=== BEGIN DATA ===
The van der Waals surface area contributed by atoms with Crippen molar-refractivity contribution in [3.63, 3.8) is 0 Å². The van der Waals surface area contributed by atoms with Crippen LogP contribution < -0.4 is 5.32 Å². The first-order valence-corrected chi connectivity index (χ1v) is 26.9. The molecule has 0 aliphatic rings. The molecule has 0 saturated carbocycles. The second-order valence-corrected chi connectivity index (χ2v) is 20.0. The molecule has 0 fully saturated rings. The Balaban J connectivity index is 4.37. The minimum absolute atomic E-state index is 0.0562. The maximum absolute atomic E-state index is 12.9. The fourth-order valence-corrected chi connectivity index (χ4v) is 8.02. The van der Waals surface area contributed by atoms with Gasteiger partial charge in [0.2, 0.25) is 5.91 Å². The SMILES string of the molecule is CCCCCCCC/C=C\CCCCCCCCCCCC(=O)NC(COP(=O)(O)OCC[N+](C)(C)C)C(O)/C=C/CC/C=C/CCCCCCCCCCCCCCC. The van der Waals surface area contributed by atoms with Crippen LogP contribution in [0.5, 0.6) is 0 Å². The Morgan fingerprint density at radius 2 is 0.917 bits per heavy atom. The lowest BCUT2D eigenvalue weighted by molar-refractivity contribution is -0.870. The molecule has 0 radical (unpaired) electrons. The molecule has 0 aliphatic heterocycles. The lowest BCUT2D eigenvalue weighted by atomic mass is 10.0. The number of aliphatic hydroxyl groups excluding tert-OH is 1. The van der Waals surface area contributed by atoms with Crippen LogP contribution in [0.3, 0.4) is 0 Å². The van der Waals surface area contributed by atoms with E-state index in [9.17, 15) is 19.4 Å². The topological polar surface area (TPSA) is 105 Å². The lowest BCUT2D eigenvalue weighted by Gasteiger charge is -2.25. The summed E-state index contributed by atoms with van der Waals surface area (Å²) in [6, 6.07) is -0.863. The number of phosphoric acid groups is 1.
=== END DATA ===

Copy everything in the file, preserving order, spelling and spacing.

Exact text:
The van der Waals surface area contributed by atoms with Crippen molar-refractivity contribution in [3.63, 3.8) is 0 Å². The van der Waals surface area contributed by atoms with Crippen LogP contribution < -0.4 is 5.32 Å². The first-order valence-corrected chi connectivity index (χ1v) is 26.9. The molecule has 0 aliphatic rings. The molecule has 0 saturated carbocycles. The second-order valence-corrected chi connectivity index (χ2v) is 20.0. The molecule has 0 fully saturated rings. The Balaban J connectivity index is 4.37. The minimum absolute atomic E-state index is 0.0562. The maximum absolute atomic E-state index is 12.9. The fourth-order valence-corrected chi connectivity index (χ4v) is 8.02. The van der Waals surface area contributed by atoms with Gasteiger partial charge in [0.2, 0.25) is 5.91 Å². The SMILES string of the molecule is CCCCCCCC/C=C\CCCCCCCCCCCC(=O)NC(COP(=O)(O)OCC[N+](C)(C)C)C(O)/C=C/CC/C=C/CCCCCCCCCCCCCCC. The van der Waals surface area contributed by atoms with Crippen LogP contribution in [0.5, 0.6) is 0 Å². The Morgan fingerprint density at radius 2 is 0.917 bits per heavy atom. The lowest BCUT2D eigenvalue weighted by molar-refractivity contribution is -0.870. The molecule has 0 radical (unpaired) electrons. The molecule has 0 aliphatic heterocycles. The lowest BCUT2D eigenvalue weighted by atomic mass is 10.0. The number of aliphatic hydroxyl groups excluding tert-OH is 1. The van der Waals surface area contributed by atoms with Crippen LogP contribution in [0.3, 0.4) is 0 Å². The van der Waals surface area contributed by atoms with E-state index in [9.17, 15) is 19.4 Å². The topological polar surface area (TPSA) is 105 Å². The lowest BCUT2D eigenvalue weighted by Gasteiger charge is -2.25. The summed E-state index contributed by atoms with van der Waals surface area (Å²) in [6, 6.07) is -0.863. The number of phosphoric acid groups is 1.